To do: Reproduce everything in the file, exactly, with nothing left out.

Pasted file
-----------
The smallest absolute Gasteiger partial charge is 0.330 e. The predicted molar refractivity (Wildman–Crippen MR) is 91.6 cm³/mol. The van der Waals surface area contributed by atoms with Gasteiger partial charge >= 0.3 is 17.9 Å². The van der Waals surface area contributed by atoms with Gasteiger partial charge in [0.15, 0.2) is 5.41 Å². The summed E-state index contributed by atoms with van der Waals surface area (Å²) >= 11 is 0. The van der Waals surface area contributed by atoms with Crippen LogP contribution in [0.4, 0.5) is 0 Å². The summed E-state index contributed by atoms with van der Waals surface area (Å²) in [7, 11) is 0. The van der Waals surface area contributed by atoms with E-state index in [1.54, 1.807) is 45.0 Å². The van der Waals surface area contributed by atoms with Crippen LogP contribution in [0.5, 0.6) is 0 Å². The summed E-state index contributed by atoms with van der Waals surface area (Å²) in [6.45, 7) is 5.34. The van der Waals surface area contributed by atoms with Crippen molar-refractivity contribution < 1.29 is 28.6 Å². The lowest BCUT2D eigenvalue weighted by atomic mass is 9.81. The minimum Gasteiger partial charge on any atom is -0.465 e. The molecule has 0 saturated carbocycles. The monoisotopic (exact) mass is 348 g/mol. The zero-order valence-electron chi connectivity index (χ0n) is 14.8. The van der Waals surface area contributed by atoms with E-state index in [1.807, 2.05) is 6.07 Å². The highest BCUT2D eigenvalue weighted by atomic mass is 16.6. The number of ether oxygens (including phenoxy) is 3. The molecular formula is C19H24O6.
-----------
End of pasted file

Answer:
The smallest absolute Gasteiger partial charge is 0.330 e. The predicted molar refractivity (Wildman–Crippen MR) is 91.6 cm³/mol. The van der Waals surface area contributed by atoms with Gasteiger partial charge >= 0.3 is 17.9 Å². The van der Waals surface area contributed by atoms with Gasteiger partial charge in [0.15, 0.2) is 5.41 Å². The summed E-state index contributed by atoms with van der Waals surface area (Å²) >= 11 is 0. The van der Waals surface area contributed by atoms with Crippen LogP contribution in [0.4, 0.5) is 0 Å². The summed E-state index contributed by atoms with van der Waals surface area (Å²) in [7, 11) is 0. The van der Waals surface area contributed by atoms with E-state index in [1.54, 1.807) is 45.0 Å². The van der Waals surface area contributed by atoms with Crippen LogP contribution in [0.5, 0.6) is 0 Å². The summed E-state index contributed by atoms with van der Waals surface area (Å²) in [6.45, 7) is 5.34. The van der Waals surface area contributed by atoms with Crippen molar-refractivity contribution < 1.29 is 28.6 Å². The lowest BCUT2D eigenvalue weighted by atomic mass is 9.81. The minimum Gasteiger partial charge on any atom is -0.465 e. The molecule has 0 saturated carbocycles. The monoisotopic (exact) mass is 348 g/mol. The zero-order valence-electron chi connectivity index (χ0n) is 14.8. The van der Waals surface area contributed by atoms with E-state index in [1.807, 2.05) is 6.07 Å². The highest BCUT2D eigenvalue weighted by atomic mass is 16.6. The number of ether oxygens (including phenoxy) is 3. The molecular formula is C19H24O6.